Relationship between Viscoelastic and Dielectric Properties of Biological Soft Tissues
Electromechanical Correlations in Biological Soft Tissues
The measurement of electrical and mechanical properties of soft tissues and organs are highly useful to analyze the physiological system and to classify normal and diseased tissues (Woo et ah, 1981; Fatemi et ah, 2003; Howe et ah, 1995). Estimation of these properties of soft tissues is important as they are closely related to the tissue structure, biological conditions and pathology (Konofagou et ah, 2004). Moreover, the properties of soft tissues are often investigated for the staging of several disease states (Duck, 2013; O’Rourke et ah, 2007), as well as to understand and diagnose tissue pathologies (Fatemi et ah, 2003; Asbach et ah, 2008). Although it is known that the elastic modulus of soft tissues can vary as much as four orders of magnitude in healthy and diseased tissues (Duck, 2013; Sarvazyan, 1993), it is a very complicated biomechanical problem to measure the mechanical properties of living tissues (Novacek et ah, 2002). A medical system that can predict or assess the mechanical properties of tissues could provide an important lead for the diagnosis of several soft tissue pathologies (Greenleaf et ah, 2003).
The viscoelastic nature of soft tissues is described by the complex shear modulus, which has a real part known as the elastic or storage modulus and an imaginary part known as the viscous or loss modulus (Devi et ah, 2007; Dasgupta & Weitz, 2005). The storage modulus and loss modulus are frequency dependent. The viscoelastic properties of biological tissue can be measured experimentally using various methods such as magnetic resonance elastography, ultrasound imaging methods, indentation devices and tactile sensors (Dhar & Zu, 2007). However, the cost of these measurement systems is high and in-vivo measurements are difficult to obtain. Moreover, some of the methods to measure the viscoelastic properties are highly invasive.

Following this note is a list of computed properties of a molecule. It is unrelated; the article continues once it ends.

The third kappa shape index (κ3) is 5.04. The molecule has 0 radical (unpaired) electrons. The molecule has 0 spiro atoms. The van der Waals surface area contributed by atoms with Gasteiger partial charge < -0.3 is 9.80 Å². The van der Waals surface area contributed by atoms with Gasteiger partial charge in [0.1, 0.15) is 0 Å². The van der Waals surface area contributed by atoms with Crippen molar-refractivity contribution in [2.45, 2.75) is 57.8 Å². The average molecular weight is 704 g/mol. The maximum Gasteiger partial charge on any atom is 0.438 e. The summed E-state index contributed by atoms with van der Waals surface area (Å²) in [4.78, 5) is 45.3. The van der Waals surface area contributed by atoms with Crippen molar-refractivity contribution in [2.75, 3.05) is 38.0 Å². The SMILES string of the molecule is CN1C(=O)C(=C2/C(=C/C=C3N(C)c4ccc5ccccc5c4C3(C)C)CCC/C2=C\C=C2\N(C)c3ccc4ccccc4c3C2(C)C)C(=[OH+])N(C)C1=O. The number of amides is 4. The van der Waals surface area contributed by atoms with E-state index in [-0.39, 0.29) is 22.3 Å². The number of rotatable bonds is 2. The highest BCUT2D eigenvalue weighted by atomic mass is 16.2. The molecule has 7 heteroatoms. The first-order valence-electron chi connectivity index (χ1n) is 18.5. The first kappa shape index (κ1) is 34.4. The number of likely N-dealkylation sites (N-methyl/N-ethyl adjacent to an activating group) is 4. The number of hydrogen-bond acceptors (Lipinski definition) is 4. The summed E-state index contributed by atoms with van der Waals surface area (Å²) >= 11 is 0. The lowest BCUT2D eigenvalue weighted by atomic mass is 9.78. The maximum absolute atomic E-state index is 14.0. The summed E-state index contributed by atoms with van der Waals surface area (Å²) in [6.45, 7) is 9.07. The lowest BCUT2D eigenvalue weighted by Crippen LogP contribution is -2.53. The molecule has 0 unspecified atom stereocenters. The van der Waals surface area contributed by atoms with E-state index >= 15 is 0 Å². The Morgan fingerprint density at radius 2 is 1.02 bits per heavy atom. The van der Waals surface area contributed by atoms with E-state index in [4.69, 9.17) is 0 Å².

The dielectric properties of biological tissues have been a subject of active research as these properties fundamentally determine the propagation and interaction of electromagnetic fields within the tissue (Lazebnik et ah, 2006). There is always significant variation in the dielectric properties of tissues in normal and abnormal cases (Lazebnik et ah, 2007). For instance, the dielectric properties of malignant liver tissue is 19%-30% higher than normal liver tissue (O’Rourke et ah, 2007).
The frequency-dependent dielectric property of the tissue is a complex quantity known as complex permittivity, which has a real part knowrn as relative permittivity (dielectric constant) and an imaginary part known as conductivity (dielectric loss). Analyzing these quantities over a wide range of frequencies is useful to better understand tissue behavior (Gabriel et al., 1996; Foster & Schwan, 1989). The dielectric properties of biological tissues can be easily and efficiently estimated using electrical impedance spectrometers over a wide range of frequencies (Kun et al., 1999).
The interrelation and correlation between mechanical and electrical properties are intricate in case of soft tissues, and hence, the variations in mechanical properties may be estimated from electrical measurements (Kamalanand et al., 2010). Few evidence establish the interrelation between the electrical and mechanical properties of soft tissues from a biological viewpoint. The electrical and mechanical parameters are found to be interdependent in the case of cardiac tissues, cartilage, muscles and tendons (Whiteley et al., 2007; Youn et al., 2003). Keshtkar et al. (2008) assessed the urinary bladder volume changes on the bladder tissue impedance. Nash and Panfilov (2004) reported that a coupled electromechanical approach must be used in future modeling studies for the proper analysis of the physiological system. The dielectric permeability and conductivity of soft tissues were reported as a function of compressive strain by Chammas et al. (1994). Sierpowska et al. (2003) suggested that measurement of electrical properties of bone has the potential to provide the means for quantitative analysis of bone changes. The electrical and mechanical properties of tissue mimicking polyacrylamide phantoms were found to be closely correlated (Krishnamurthy et al., 2009; Kamalanand et al., 2010).
This chapter focuses on the correlations between the electrical and mechanical properties of soft tissues and intelligent models for the prediction of mechanical properties from electrical measurements. Furthermore, this chapter discusses two optimization algorithms for the estimation of the Cole-Cole model parameters from measurements of relative permittivity and conductivity as a function of frequency.